How Earth seems quite unique


by Loren Booda
Tags: earth, unique
Ophiolite
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#37
Jul4-09, 07:43 AM
P: 257
There are two principal options:
1. The resurfacing event that occured around 600 million years ago and the stagnant lid period that preceded it, were themselves preceded by 'conventional' plate tectonics.
2. The resurfacing event etc, was the most recent in a series of such events.

You have to dispose of the internal heat. These are the two obvious mechanisms. I have a gut feel - unquantified - that continuous conventional plate tectonics should have maintained water content on the planet, so I lean to the possibility of periodic resurfacing. The evidence is consisten with either.
D H
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#38
Jul4-09, 08:03 AM
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Quote Quote by Richard111 View Post
Ooops, yes. Solar tides. But would that have been sufficient to maintain spin stabilisation? Would the limited range of solar tides have encouraged life to adapt to less exposed land surfaces?
AFAIK, the tides are not the mechanism by which the Moon aids in keeping the Earth's rotation stable. Tides are dissipative forces. The same gravity gradient forces that cause the tides also induce a conservative torque on the Earth as a whole. This torque, averaged out over the Moon's 18.6 year nodical period, results in the 26,000 year lunisolar precession.


Quote Quote by Richard111
Without the moon, life as we know it may not have been possible.
Emphasis mine. This is purely conjectural.


Quote Quote by Richard111
Quote Quote by wikipedia
There is geological and paleontological evidence that the Earth rotated faster and that the Moon was closer to the Earth in the remote past.
I am not debating that the Moon slows the Earth's rotation rate. That is a fact. What is debatable is whether the Earth's day would be eight hours long if the Moon never existed. If indeed the Moon formed from a collision between the Earth and Theia, we do not know how much the collision itself changed the Earth's rotation rate.
Andre
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#39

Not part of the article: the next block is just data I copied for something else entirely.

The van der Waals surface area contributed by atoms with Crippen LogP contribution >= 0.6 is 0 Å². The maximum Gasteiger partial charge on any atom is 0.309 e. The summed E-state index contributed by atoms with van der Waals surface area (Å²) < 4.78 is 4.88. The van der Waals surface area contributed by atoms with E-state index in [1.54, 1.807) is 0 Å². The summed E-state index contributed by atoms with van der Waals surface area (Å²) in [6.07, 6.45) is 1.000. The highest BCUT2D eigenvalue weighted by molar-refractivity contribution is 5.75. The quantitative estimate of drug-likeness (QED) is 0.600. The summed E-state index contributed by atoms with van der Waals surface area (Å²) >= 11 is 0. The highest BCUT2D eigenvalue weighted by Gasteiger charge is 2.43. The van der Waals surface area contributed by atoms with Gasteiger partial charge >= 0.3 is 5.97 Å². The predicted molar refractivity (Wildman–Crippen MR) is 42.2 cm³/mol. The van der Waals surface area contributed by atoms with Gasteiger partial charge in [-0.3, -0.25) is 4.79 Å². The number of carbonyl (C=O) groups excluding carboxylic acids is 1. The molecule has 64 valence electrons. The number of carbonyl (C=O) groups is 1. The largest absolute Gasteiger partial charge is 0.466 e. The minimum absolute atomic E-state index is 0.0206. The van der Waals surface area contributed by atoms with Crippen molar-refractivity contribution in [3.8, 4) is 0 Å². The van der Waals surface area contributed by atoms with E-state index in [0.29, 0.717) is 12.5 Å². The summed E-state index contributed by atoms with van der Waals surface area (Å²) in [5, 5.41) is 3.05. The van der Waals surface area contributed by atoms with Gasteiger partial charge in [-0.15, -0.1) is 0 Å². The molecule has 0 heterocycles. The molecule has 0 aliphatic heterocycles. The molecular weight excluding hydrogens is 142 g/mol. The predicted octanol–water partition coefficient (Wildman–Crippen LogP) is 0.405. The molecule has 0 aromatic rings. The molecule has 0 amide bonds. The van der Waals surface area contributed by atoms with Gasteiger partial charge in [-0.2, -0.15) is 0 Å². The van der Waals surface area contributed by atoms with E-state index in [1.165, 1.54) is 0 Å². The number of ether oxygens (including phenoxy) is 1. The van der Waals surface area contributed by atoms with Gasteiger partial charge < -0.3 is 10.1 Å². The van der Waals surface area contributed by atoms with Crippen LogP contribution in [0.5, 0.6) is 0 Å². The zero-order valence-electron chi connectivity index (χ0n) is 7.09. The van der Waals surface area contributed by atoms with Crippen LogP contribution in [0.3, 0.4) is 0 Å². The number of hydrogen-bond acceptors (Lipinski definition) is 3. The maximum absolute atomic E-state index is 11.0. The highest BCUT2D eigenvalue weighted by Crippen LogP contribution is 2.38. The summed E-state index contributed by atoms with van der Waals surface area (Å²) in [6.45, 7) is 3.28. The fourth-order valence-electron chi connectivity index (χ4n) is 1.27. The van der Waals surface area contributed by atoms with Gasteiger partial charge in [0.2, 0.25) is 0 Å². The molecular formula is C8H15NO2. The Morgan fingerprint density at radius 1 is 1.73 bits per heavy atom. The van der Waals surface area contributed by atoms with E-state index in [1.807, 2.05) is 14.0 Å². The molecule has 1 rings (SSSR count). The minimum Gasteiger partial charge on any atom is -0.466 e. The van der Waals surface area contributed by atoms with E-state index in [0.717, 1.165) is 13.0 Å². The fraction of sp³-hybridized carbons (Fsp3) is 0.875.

Jul4-09, 10:45 AM
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Quote Quote by Ophiolite View Post
There are two principal options:
1. The resurfacing event that occured around 600 million years ago and the stagnant lid period that preceded it, were themselves preceded by 'conventional' plate tectonics.
2. The resurfacing event etc, was the most recent in a series of such events.

You have to dispose of the internal heat. These are the two obvious mechanisms. I have a gut feel - unquantified - that continuous conventional plate tectonics should have maintained water content on the planet, so I lean to the possibility of periodic resurfacing. The evidence is consisten with either.
but these are still suppositions following assumptions about heat and heat production in the core, which are also hypotheses. How many times did Venus lose its spinning energy for instance (due to the chaotic zone)? and how about possible relationships there?
Ophiolite
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#40
Jul5-09, 02:53 AM
P: 257
Quote Quote by Andre View Post
but these are still suppositions following assumptions about heat and heat production in the core, which are also hypotheses.
There are no assumptions here, only reasonable deductions leading to plausible hypotheses.
You will note in an earlier post I talk of two principal explanations. I do not rule out other possibilities, but simply find these two are the most probable based upon our current understanding.

Since I also think Venus suffered one or more catastrophic collisions akin to what formed the moon, or stripped mantle from Mercury, then issues of angular momentum cease to be insoluble problems.


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